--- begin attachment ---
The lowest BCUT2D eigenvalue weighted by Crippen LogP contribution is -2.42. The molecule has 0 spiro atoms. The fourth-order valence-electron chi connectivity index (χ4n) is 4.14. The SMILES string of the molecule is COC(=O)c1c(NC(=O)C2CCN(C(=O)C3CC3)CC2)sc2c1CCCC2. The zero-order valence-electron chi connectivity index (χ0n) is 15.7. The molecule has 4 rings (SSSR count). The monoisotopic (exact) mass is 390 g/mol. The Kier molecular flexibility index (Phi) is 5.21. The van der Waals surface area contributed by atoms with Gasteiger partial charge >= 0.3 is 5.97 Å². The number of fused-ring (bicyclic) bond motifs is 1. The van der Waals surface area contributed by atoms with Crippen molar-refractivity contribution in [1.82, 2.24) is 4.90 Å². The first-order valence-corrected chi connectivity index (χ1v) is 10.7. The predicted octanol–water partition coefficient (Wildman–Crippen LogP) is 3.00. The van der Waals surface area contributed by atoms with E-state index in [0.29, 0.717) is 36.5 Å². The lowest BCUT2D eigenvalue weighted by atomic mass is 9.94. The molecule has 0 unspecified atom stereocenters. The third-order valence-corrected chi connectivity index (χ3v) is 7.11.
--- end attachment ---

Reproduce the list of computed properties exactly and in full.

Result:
The lowest BCUT2D eigenvalue weighted by Crippen LogP contribution is -2.42. The molecule has 0 spiro atoms. The fourth-order valence-electron chi connectivity index (χ4n) is 4.14. The SMILES string of the molecule is COC(=O)c1c(NC(=O)C2CCN(C(=O)C3CC3)CC2)sc2c1CCCC2. The zero-order valence-electron chi connectivity index (χ0n) is 15.7. The molecule has 4 rings (SSSR count). The monoisotopic (exact) mass is 390 g/mol. The Kier molecular flexibility index (Phi) is 5.21. The van der Waals surface area contributed by atoms with Gasteiger partial charge >= 0.3 is 5.97 Å². The number of fused-ring (bicyclic) bond motifs is 1. The van der Waals surface area contributed by atoms with Crippen molar-refractivity contribution in [1.82, 2.24) is 4.90 Å². The first-order valence-corrected chi connectivity index (χ1v) is 10.7. The predicted octanol–water partition coefficient (Wildman–Crippen LogP) is 3.00. The van der Waals surface area contributed by atoms with E-state index in [0.29, 0.717) is 36.5 Å². The lowest BCUT2D eigenvalue weighted by atomic mass is 9.94. The molecule has 0 unspecified atom stereocenters. The third-order valence-corrected chi connectivity index (χ3v) is 7.11.